Case Study: 2 Key Leverage Points for Change
I’d like to share a success story. It’s a case study of a leader and team that soared, how they did it and the specific results they achieved.
I had the privilege of coaching and consulting to a health care department (made up of four teams) for two years. Personally, I had very high satisfaction because I was able to work with the team step-by-step and witness their evolution and the gains they sustained over an extended period of time.
The situation: As luck would have it, the department chief, Dr. Chan and the department manager, Janice were both newly appointed and highly motivated. Dr. Chan was open to learn, willing, and dedicated. He was not a charismatic leader but he was respected for his technical skills. He was known as responsible and reliable and therefore had earned some trust going into his new role. By dedicating resources to the team’s development and education, he demonstrated his commitment to the team.
The department’s physical work environment was antiquated and cramped. Although they had been promised a new clinic for several years, there was no new construction on the horizon.
Metrics: The department was measured quarterly in five key areas against 18 other like-departments within the organization.
- Employee Satisfaction
- Service / Customer satisfaction
- Access to care
They occupied the bottom 1-3 positions Service / Customer Service metric for a few years running. Additionally, they broke records for workers comp claims and sick days. There was team divisiveness. And as you might imagine low employee satisfaction.
Recruiting for new hires was tough because of its reputation as a dysfunctional place to work and the cramped and inadequate working conditions. There was high turnover, they were continually short-staffed, all of this adding to their stress and job dissatisfaction.
So let me get to the punch line now. As a result of effective leadership, this department pulled together, soared to the number one position and stayed there for several consecutive quarters. Last I checked, they were still the top performers after two years.
- They became Service Stars
- Employee satisfaction improved significantly
- Quality Maintained
- Access Targets Met and Maintained
- Efficiency Increased
- Lowered cost of care
- New workers’ Comp claims reduced
- Absenteeism reduced significantly
If you want to know how we did it, read on …
What were the conditions for success?
- Dept. leadership agreed that change was needed
- Dept. leadership agreed to commit to team development for the duration
- Dept. leadership secured sponsorship of Medical Center administration
- Dept. leadership and medical center administration alignment
- Secured OD consultant and coach resource for ongoing leader and team development
What did we do?
I did a department-wide assessment, wrote up my findings and proposed a plan of action. Together with the department chief and manager we formed a plan to engage and involve the entire department in developing a vision, goals and strategy. Dr. Chan and Janice agreed to commit to three department offsite meetings per year, monthly team meetings and weekly department leadership meetings. We added a two more members to the leadership team: the chief of service and physician communication, and the labor partner.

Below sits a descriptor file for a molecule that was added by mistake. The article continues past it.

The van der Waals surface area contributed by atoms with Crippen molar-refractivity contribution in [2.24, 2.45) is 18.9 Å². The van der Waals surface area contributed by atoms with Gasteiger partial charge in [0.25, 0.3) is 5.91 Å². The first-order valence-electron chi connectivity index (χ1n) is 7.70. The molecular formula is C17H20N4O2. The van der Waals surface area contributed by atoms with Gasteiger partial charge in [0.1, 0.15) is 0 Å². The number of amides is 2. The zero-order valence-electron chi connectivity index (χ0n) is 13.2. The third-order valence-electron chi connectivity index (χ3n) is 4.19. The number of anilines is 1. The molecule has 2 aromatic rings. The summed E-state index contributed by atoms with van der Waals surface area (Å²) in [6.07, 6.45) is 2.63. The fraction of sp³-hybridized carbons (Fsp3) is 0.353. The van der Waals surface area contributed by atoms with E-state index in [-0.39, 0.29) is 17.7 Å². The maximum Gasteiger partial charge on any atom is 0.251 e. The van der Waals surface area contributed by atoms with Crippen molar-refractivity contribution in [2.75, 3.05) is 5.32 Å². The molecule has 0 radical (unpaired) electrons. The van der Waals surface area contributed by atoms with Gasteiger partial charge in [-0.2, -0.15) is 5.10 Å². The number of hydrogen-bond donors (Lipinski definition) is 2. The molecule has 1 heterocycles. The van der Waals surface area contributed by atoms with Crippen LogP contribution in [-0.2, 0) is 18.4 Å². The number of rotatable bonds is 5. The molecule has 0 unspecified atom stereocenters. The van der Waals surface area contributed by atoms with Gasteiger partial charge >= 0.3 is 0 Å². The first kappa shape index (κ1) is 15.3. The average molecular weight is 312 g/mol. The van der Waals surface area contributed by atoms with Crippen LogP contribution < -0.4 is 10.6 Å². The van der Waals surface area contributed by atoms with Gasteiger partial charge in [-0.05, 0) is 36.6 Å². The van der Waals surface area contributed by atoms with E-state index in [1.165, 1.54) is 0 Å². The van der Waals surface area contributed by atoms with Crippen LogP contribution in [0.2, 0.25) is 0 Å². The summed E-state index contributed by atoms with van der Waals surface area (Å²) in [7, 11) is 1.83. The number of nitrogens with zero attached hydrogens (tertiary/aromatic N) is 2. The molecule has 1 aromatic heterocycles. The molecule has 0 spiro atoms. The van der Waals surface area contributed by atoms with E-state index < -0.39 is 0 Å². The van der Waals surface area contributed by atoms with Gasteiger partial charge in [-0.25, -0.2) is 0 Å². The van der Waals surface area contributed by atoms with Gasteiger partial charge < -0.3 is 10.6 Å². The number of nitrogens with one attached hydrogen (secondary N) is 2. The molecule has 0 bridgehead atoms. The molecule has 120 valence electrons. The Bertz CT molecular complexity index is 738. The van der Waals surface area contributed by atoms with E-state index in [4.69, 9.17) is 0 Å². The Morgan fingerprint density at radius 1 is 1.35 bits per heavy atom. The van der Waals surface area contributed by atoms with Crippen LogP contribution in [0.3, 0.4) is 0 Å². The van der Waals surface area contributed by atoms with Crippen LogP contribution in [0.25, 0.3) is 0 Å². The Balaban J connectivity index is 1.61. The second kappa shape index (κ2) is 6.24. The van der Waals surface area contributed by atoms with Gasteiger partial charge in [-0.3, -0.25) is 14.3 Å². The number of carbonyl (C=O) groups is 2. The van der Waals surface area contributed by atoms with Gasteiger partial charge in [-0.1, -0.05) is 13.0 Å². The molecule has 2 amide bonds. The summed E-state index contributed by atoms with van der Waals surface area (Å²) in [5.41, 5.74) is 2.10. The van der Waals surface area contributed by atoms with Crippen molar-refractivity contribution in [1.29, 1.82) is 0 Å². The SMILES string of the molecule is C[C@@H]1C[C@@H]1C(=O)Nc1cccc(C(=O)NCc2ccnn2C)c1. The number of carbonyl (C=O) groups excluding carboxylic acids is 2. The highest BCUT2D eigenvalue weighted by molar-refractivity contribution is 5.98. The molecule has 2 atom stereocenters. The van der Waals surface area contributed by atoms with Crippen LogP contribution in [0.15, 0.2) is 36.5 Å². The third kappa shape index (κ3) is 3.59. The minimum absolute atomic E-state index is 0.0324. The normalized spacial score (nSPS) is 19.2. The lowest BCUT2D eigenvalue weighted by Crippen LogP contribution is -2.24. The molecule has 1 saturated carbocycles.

Based upon the assessment, the focus for team development was to:
- build trust by:
- getting to know themselves and each other better
- using diversity as strengths
- learning to communication effectively
- learning to collaborate
- engaging in healthy and productive conflict
- learn how to make decisions together
- hold each other accountable
- learn how to run effective meetings
- have fun together
Together, they built a department culture to engender
- Open communication
- High involvement and engagement
- Collaborative problem solving
- Consensus building
- Labor / Management collaboration
- Celebration of success
- Reward and recognition
The leadership behaviors that contributed to the overall success of this department are not necessarily the ones you hear about. Dr. Chan was fairly quiet and unassuming, he was humble and he was open and willing to learn. Janice was a bit of a maverick, optimistic, creative and extroverted. They aligned and stayed in sync so that nobody could work one against the other. They both demonstrated caring and warmth. Despite his discomfort, Dr. Chan learned to confront the disruptors.
By dedicating resources to team development and agreeing to implement decisions generated by the department, they both demonstrated a commitment to change.
With skin in the game, they built trust with staff and administration. As administration witnessed the results of their focus on team development, they continued to resource it. This department was recognized for their successes within the medical center and across the region.
We didn’t do anything fancy, there was no charismatic leader, and Steve Jobs was not needed for this assignment. They used leadership basics, and that goes a long, long way.
Engage and involve your people, give them an opportunity to influence business operations and make a difference. Surface the wisdom of your team collectively and individually.
Take care of your people and they’ll care for each other and the customers.
Build team trust–that is the foundation for everything else. That singular focus had a positive and lasting impact on all the metrics.
Your two greatest assets: The way you lead and your team. These are your key leverage points to shift the system and change everything.
Does this sound familiar? Love to hear your comments!